The data store 520 includes keys associated with segments having one or more invariant features. In some embodiments, the data store is a collection of databases. In other embodiments the data store is a single database. The segments are associated with previously extracted connected pixel segments acquired from one or more electronic images. The invariant features are normalized spatial data representing pixel distances and angular orientations occurring between segments associated with the same electronic image, which is indexed and stored in the data store 520 using the keys and based on the electronic image's individual segments.
The IR 530 receives pixel data from the scanning device 510 and identifies connected pixel data groups within the pixel data as segments. The scanning device 510 can be in communication with a separate processor/memory device (not illustrated) and use a separate set of processing instructions to provide the pixel data to the IR 530, or the scanning device 510 can use the same processor/memory device 540 used by the IR 530. Moreover, the scanning device 510, the data store 520, and the IR 530 are interfaced via a network interface 560. The network interface 560 can be hardwired or wireless, and the network can be achieved through a local area network, a wide area network, or the Internet. Furthermore, in some embodiments the scanning device 510, the data store 520, and the IR 530 are remote from one another.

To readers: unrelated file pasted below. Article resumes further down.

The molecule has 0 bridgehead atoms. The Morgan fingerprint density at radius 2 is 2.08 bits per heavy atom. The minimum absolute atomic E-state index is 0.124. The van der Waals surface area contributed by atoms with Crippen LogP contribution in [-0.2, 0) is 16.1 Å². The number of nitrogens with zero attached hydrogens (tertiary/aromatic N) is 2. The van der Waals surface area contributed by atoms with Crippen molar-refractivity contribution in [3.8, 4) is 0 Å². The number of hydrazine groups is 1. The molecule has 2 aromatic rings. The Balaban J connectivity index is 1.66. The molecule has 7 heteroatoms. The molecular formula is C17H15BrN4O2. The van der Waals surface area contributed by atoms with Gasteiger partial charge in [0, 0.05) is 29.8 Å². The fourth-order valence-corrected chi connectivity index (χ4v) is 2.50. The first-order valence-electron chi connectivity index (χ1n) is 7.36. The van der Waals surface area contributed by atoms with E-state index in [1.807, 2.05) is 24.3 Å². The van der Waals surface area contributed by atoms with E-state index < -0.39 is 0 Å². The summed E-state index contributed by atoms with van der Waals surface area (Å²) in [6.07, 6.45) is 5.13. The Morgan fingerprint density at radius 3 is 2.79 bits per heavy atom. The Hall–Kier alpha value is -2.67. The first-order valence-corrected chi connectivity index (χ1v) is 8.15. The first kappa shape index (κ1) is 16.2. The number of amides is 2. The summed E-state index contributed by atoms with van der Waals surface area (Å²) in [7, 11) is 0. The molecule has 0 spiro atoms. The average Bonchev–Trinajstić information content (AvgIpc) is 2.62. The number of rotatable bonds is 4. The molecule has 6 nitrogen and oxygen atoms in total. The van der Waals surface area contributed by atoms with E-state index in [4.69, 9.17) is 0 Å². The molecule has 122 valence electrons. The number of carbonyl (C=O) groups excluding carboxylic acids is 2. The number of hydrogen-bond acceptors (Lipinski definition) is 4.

The IR 530 uses the identified segments derived from the pixel data to generate candidate invariant features for each of the segments and to acquire candidate keys from the data store 520 for each of the segments. Moreover, the IR 530 uses the segments, the candidate invariant features, and the candidate keys to search the data store 520 in order to locate references to one or more candidate keys having the candidate invariant features within the data store 520.
In some embodiments, the IR 530 first filters the available candidate invariant features and candidate keys before querying the data store 520 in order to improve the data store's 520 response times to the submitted query. In these embodiments, the IR 530 communicates with an answer set of executable instructions 550 in order to process an answer set of potential matching keys that are received from the data store 520. The answer set of executable instructions 550 uses the candidate invariant features to locate a match within the provided answer set. Moreover, the answer set of executable instructions 550 acquires and provides a pointer to an image associated with a complete electronic image represented by the query. In some embodiments, a pointer to related electronic data associated with the image is also provided.